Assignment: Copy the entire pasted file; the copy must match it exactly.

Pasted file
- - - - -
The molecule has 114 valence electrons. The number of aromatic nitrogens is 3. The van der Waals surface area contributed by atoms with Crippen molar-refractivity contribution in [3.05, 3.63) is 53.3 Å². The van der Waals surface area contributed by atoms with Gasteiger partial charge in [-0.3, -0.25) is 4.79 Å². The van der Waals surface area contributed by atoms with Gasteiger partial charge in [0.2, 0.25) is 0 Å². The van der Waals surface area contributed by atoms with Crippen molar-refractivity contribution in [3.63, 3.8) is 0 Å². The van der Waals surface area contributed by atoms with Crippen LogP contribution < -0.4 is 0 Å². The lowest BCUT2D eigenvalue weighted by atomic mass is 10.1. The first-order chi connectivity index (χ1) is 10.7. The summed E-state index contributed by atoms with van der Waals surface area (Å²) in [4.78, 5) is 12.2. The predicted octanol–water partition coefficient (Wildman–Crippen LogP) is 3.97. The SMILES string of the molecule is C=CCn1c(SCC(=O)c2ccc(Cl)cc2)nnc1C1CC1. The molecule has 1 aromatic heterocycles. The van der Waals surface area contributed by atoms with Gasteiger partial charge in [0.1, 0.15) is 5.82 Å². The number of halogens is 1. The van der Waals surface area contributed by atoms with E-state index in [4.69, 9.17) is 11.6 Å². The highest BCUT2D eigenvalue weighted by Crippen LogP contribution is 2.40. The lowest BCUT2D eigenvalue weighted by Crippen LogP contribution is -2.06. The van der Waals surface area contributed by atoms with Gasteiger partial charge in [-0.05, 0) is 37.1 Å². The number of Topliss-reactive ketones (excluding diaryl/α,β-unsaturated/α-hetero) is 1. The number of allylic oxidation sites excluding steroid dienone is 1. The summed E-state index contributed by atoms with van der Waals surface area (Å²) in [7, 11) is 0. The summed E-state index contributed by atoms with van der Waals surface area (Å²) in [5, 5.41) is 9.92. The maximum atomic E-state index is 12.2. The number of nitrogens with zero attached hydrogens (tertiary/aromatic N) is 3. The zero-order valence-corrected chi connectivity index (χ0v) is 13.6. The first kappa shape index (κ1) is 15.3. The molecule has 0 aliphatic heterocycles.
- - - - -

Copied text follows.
The molecule has 114 valence electrons. The number of aromatic nitrogens is 3. The van der Waals surface area contributed by atoms with Crippen molar-refractivity contribution in [3.05, 3.63) is 53.3 Å². The van der Waals surface area contributed by atoms with Gasteiger partial charge in [-0.3, -0.25) is 4.79 Å². The van der Waals surface area contributed by atoms with Gasteiger partial charge in [0.2, 0.25) is 0 Å². The van der Waals surface area contributed by atoms with Crippen molar-refractivity contribution in [3.63, 3.8) is 0 Å². The van der Waals surface area contributed by atoms with Crippen LogP contribution < -0.4 is 0 Å². The lowest BCUT2D eigenvalue weighted by atomic mass is 10.1. The first-order chi connectivity index (χ1) is 10.7. The summed E-state index contributed by atoms with van der Waals surface area (Å²) in [4.78, 5) is 12.2. The predicted octanol–water partition coefficient (Wildman–Crippen LogP) is 3.97. The SMILES string of the molecule is C=CCn1c(SCC(=O)c2ccc(Cl)cc2)nnc1C1CC1. The molecule has 1 aromatic heterocycles. The van der Waals surface area contributed by atoms with Gasteiger partial charge in [0.1, 0.15) is 5.82 Å². The number of halogens is 1. The van der Waals surface area contributed by atoms with E-state index in [4.69, 9.17) is 11.6 Å². The highest BCUT2D eigenvalue weighted by Crippen LogP contribution is 2.40. The lowest BCUT2D eigenvalue weighted by Crippen LogP contribution is -2.06. The van der Waals surface area contributed by atoms with Gasteiger partial charge in [-0.05, 0) is 37.1 Å². The number of Topliss-reactive ketones (excluding diaryl/α,β-unsaturated/α-hetero) is 1. The number of allylic oxidation sites excluding steroid dienone is 1. The summed E-state index contributed by atoms with van der Waals surface area (Å²) in [7, 11) is 0. The summed E-state index contributed by atoms with van der Waals surface area (Å²) in [5, 5.41) is 9.92. The maximum atomic E-state index is 12.2. The number of nitrogens with zero attached hydrogens (tertiary/aromatic N) is 3. The zero-order valence-corrected chi connectivity index (χ0v) is 13.6. The first kappa shape index (κ1) is 15.3. The molecule has 0 aliphatic heterocycles.